Tuesday, 26 June 2012

Avatar: Legend of Korra (season 1)

I’ve already said much of the background stuff about Korra, about who is animating it and why it seems very much in-touch with its fanbase, in my first impressions post. That one became long enough that for the first time I’m going to have to keep it separate from this one – which is for final impressions having watched the season finale.

My feelings about the piece are on familiar turf, having been a long-term fan of Avatar. I ended up loving the setting, really enjoying the characters and seeing huge potential…but ultimately spending the entire season swinging between like and dislike, thrills and disappointments. Just like with the original series, I suspect my immediate feelings will be mixed but slightly on the positive side, but will grow in the direction of love with a bit of hindsight.

The point of Korra rather seemed to be to do something in a different direction from that of the original, to centre it on older characters to give it a more grown-up feel, which would be in keeping with the ages of its original target audience. Travelling from place to place has been replaced by the claustrophobia of an urban setting, so often associated with grittiness in American media, especially when it comes to comic books. The original had this with Ba Sing Se, but that was the diversion – here, Republic City very much forms the heart and soul of the narrative, showing its positive and its negative sides.

And yet despite its new direction, Korra falls back on familiar ground. We quickly get ‘the new Team Avatar’ established, and around the headstrong hero who must learn to overcome weaknesses and doubt, we have a wisecracking but reliable brother figure (Bolin was slightly more likeable than Sokka but had that same horribly irritating sense of humour), the standoffish but attractive and ultimately selfless firebender (though Mako was never an antagonist) and the idiosyncratic rich girl who is introduced later than the others and is born different from the rest (though Asami’s similarities to Toph are admittedly limited to these and very superficial). If you imagine Korra as a melding of Aang and Katara, it’s essentially the same set-up. And the awesome Tenzin fills the gap of Uncle Iroh, too – both stealing every scene they’re in.

But this is no bad thing and the team had potential for great adventures. But the main problems I had with Korra were that its pacing and scale seemed totally off and that its conflict was ultimately too inconsequential and badly-conceived.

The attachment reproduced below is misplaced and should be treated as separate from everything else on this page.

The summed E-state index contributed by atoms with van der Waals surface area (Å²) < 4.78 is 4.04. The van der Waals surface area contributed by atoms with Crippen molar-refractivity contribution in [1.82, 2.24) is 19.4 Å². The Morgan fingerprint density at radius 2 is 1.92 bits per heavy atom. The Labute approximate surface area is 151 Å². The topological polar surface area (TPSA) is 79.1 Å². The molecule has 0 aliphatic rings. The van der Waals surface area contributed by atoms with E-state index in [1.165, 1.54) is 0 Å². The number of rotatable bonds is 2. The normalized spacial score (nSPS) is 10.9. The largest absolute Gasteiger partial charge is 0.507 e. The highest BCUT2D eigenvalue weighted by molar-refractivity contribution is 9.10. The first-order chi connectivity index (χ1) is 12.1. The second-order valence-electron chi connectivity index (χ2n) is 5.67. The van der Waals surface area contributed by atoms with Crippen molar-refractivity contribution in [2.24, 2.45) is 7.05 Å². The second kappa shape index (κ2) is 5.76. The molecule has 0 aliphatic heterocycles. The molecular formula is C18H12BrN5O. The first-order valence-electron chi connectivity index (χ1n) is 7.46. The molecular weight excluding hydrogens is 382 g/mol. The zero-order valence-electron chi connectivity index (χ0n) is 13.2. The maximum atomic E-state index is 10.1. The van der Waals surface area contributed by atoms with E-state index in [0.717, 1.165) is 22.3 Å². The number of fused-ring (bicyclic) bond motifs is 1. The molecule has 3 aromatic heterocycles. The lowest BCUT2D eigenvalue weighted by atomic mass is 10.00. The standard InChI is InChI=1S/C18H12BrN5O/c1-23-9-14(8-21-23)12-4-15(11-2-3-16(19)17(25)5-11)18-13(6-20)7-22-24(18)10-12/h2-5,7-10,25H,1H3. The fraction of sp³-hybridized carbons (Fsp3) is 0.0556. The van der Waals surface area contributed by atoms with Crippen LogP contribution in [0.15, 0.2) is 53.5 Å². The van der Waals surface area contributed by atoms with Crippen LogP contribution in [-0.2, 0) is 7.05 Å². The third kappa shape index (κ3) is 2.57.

Much of the 12 episodes are given over to the pro-bending tournament, which should have taken up an episode or two but dominates all but one of the entire first half of this season. Even Wakfu’s boufball episodes didn’t go that over-the-top. They were a convenient way to have Korra make strong allies but they were excessive, got in the way of real character development despite the shortcuts they provided and ultimately felt too throwaway because the whole plot arc got abandoned.

The writers clearly remembered that what drove much of fandom in the original was shipping, so we end up thrown by episode 3 into complex love triangles and squares. It’s all too superficial, moves too fast and feels too tacked-on, especially when it’s treated as so important. It worked in season 1 because you never did quite know if the kids had feelings for one another, and Aang was believably stupid about it. Here, all the young adults are upfront, so there’s little in the way of mystery.

And finally, we come to the story of Amon, which as it was clear from his first appearance it would, soon becomes the dominant element of the season’s overall plot. My first observation was that it owes a lot to The Uncanny X-Men – totally unrelated to how much Korra in Avatar State mode looks like Storm throwing her elemental powers about. Amon is much like Graydon Creed, creating The Equalists, who much like The Friends of Humanity are against humans with advanced powers. Like Creed, he is not all he appears, and he was set on his current course by family members.

One of the best parts of the season was the flashback to tell Amon’s past. It was nothing highly original – there were hints of Naruto and HunterXHunterand, perhaps, Thor in the siblings-and-father relationship – but it was no rip-off and had enough original elements to work. I very possibly would have enjoyed a dark season about its characters more than what we got. But it was only one positive when there were too many negatives, most of them as a result of rushing. The episode where Korra discovers a trusted patron is in league with the equalists is an absurd Scooby-Doo story of peeking through keyholes and snooping, getting proven right by the villain’s stupidity. Amon himself is dealt with much too expediently, not only arbitrarily deciding to stage a full-blown invasion when his advantage was clearly working from the shadows, but giving his own game away in a panicked moment I couldn’t quite believe someone so calculating would do. And then his sad final scene just seemed tacked on for the sake of convenience, not because it hit the right emotive notes or advanced the plot.